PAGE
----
For area painter, play is life and art is work |

For area painter, play is life and art is work

John Gardner
Glenwood Springs correspondent
Aspen, CO Colorado
Richard Waltsak has painted more than 200 paintings of Mount Sopris in his 29 years as a resident of the Roaring Fork Valley. (Kara K. Pearson/Post Independent)

GLENWOOD SPRINGS ” Artists are a unique breed. They see life as art and vice versa.

Life for Richard Waltsak is all about living. It’s apparent in his artwork.

“I have no problem wasting a day,” he said. “Today, I’m an electrician.”

He’s remodeling a portion of his rustic home on the banks of the Roaring Fork River, just south of Glenwood Springs, into a new studio and gallery for his artwork.

Hard work doesn’t scare him: You can tell because he’s doing all the labor himself. He finds enjoyment through labor, he said.

That’s play.

He believes in hard work, but also believes in balancing that with a lot of play time.

“That’s life,” he said. “Fishing, hiking, there’s always something to do around here.”

That’s life.

Living in the Roaring Fork Valley for the past 29 years, he’s done his share of both work and play. In just a couple of weeks he’s traveling to Acapulco, Mexico, for a painting trip.

That’s work.

“People have no clue how hard it is,” he said. “It’s a lot of work. It’s a pain in the ass just to find a place to paint.”

About this time last year, Waltsak traveled to Italy doing just that, working. He spent three weeks capturing landscapes on a canvas. He drove more than 3,000 miles and painted 24 works of art.

“Each painting has a story,” he said as he looked at one of the numerous paintings that decorate his home. “It’s like capturing a moment of your life; my paintings are like the story of my life.”

As he stood in his kitchen, working a coffee press, he described his time in Italy as “no vacation.” He said that it was a daily routine of waking up, finding a place to paint (sometimes more than one), then finding a place to eat, finally ending the day finding a place to sleep for the night.

“I did that every day. It’s a lot of work,” he said. “But there’s nothing better than setting up a canvas in God’s world and putting that beauty on the canvas.”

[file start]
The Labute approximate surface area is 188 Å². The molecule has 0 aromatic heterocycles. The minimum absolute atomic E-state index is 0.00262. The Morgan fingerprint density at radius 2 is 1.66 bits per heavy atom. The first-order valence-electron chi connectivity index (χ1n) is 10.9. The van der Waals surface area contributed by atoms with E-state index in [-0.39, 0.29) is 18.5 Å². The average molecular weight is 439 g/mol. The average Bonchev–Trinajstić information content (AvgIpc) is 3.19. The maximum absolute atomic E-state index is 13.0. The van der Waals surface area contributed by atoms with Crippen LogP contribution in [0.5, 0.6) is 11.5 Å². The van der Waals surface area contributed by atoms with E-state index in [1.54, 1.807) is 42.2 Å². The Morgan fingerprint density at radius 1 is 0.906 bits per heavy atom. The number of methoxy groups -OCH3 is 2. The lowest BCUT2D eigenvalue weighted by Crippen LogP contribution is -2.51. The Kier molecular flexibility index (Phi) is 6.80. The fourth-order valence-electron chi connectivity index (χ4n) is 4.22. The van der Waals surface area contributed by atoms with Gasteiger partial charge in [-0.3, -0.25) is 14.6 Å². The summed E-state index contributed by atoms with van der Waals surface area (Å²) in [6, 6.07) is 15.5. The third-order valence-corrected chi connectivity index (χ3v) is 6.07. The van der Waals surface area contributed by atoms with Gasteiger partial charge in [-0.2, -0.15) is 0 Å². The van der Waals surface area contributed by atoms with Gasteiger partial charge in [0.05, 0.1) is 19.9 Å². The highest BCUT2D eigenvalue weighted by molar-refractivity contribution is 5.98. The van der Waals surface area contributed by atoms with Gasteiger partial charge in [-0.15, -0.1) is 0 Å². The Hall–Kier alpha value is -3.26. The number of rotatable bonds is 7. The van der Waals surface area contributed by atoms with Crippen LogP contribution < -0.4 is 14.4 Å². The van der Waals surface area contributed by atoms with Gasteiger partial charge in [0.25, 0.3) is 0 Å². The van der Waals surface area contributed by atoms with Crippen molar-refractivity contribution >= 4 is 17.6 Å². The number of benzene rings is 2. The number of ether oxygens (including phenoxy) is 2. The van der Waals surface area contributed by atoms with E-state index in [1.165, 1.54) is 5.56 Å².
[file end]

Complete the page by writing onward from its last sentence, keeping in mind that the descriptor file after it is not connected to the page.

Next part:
It may be work, but as previously said, work doesn’t scare him.

“I do it because I love it, because it’s in my blood,” he said. “When you’re out there, someone could steal your car. You are just focused and into the painting.”

Waltsak is an artist, but he doesn’t classify himself as one. Painting is his passion, though it may be a gift and a curse.

“It’s a major distraction in my life,” he said. “I would probably be a multimillionaire if I weren’t a painter.”

Waltsak estimated that he’s painted hundreds to thousands of paintings during his lifetime and even had a studio (Sopris Mountain Gallery) on Sixth Street in downtown Glenwood Springs for a year. But that didn’t fit into the life that he wanted. And it’s not how he does art.

“That was too much like work,” he said. “I thought that I could be a studio painter, but I couldn’t do it. I would rather be outside painting.”

Mount Sopris, overpowering the view from his backyard, has been a central theme in many of his works – more than 200, he estimates. He doesn’t really know because he doesn’t keep count of his paintings.

That’s work.

But you can’t ignore inspiration. Inspiration, such as what Waltsak gets from the majestic Mount Sopris, comes in many forms. You just have to be willing to accept it.

“Life in general inspires me,” Waltsak said.

You can tell by the way he plays and by the way he works.

It’s just life.

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